There’s a fascinating piece by Michael Feathers in which he questions the what “inventory” is in the context of lean software development, and concludes that companies should remove the code supporting unprofitable features. I don’t agree with his piece entirely, but his thinking, and the debate in the comments, draws out a curious aspect of lean software development: Waste gets confused with inventory.
The Toyota Production System (TPS) tries to eliminate waste, of which the most tangible example is inventory (stuff hanging around the factories waiting to be used). The TPS gave rise to lean manufacturing which focuses on eliminating inventory. And then software developers, impressed with those efficiencies and with an innate desire to be efficient, try to emulate lean manufacturing: they ask “what is inventory in our world?” when they should be asking “what is waste in our world?”
Let’s look again at what’s happened here:
- A specific, real world problem (waste in Toyota’s car production) gets a specific solution (the Toyota Production System).
- The solution gets generalised to a reusable framework for manufacturing more widely (lean manufacturing).
- Another community of people try to derive their own process from the generalised framework by using analogies (“what is our inventory?”)
But when you start picking away at the wrong part of a theory you end up in all sorts of trouble. The wrong part of the theory in this case is the analogy (inventory), whereas the substance is about eliminating waste.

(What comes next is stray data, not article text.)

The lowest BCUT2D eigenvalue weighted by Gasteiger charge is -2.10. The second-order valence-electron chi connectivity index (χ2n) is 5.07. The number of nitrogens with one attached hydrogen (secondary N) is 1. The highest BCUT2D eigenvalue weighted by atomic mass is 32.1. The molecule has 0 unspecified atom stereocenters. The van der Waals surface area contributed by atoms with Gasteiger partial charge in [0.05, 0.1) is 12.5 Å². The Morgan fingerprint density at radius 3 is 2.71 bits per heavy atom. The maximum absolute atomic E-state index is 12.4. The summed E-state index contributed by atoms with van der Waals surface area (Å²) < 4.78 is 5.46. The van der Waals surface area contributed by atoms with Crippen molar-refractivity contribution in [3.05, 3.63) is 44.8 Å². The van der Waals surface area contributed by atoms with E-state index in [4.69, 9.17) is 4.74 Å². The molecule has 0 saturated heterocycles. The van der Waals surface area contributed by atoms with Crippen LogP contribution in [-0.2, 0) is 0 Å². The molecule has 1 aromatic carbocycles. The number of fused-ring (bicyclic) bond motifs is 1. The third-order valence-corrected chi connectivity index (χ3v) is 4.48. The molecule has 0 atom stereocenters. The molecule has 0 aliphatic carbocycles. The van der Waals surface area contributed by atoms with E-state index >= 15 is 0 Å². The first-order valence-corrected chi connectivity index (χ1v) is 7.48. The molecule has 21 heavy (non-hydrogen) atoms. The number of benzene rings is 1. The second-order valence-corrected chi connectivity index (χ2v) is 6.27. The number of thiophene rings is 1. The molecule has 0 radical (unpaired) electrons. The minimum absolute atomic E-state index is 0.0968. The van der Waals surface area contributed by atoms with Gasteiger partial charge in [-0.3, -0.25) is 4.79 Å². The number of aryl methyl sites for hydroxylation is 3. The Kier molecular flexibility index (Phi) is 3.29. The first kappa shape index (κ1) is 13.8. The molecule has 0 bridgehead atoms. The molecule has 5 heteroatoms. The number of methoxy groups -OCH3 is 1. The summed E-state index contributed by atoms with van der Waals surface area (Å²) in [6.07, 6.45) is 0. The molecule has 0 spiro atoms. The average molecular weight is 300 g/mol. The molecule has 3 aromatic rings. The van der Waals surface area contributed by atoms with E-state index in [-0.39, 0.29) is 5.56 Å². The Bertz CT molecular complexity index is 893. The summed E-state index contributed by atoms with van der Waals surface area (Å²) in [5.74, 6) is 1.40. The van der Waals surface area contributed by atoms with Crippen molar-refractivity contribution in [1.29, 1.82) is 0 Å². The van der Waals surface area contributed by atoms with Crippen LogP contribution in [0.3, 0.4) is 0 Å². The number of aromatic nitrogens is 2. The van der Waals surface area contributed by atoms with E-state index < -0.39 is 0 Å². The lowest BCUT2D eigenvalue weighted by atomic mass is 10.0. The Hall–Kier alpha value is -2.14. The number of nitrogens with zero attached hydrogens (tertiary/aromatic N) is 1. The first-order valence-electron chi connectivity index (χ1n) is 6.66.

When we focus on the analogy we get confusing results. Traditional lean software development says inventory is undelivered requirements. Michael Feathers and others say it’s code. Alistair Cockburn says it’s unvalidated decisions. We get three different answers because we’re dealing with something which is necessarily removed from reality. (If we were to return from the analogy to the real world then it’s no longer an analogy.)
Similarly, the analogy is difficult to translate in other situations. What is inventory when it comes to, say, the maintenance of social housing?
On the other hand, focusing on the reality gets us real results. The original TPS focused on eliminating waste, one measure of which is reducing lead time. From this perspective we can see that improvements in the maintenance of social housing can be achieved by eliminating waste in the request-to-repair process and measuring success through lead time. In fact, this is one case study John Seddon uses in “Freedom from Command and Control”. This also explains why Seddon says “lean drives me potty” — because lean tends to be based on car production, and people refer to that rather than its underlying principles.
Focusing on eliminating waste (and proving success through measuring cycle time or lead time) also gives us a particular process for software development. This delivers working software very effectively, and given such a system we may then draw analogies with Japanese car production, if we like, and talk about “inventory” and dub our monitoring board a “kanban board”.
Analogies are helpful, but we mustn’t get too hung up on them. The Toyota Production System demonstrated how efficient you can be with a relentless focus on eliminating waste. But it’s easy to get distracted by the abstractions and the generalisations. In the end we must not lose sight of what the actual problem is.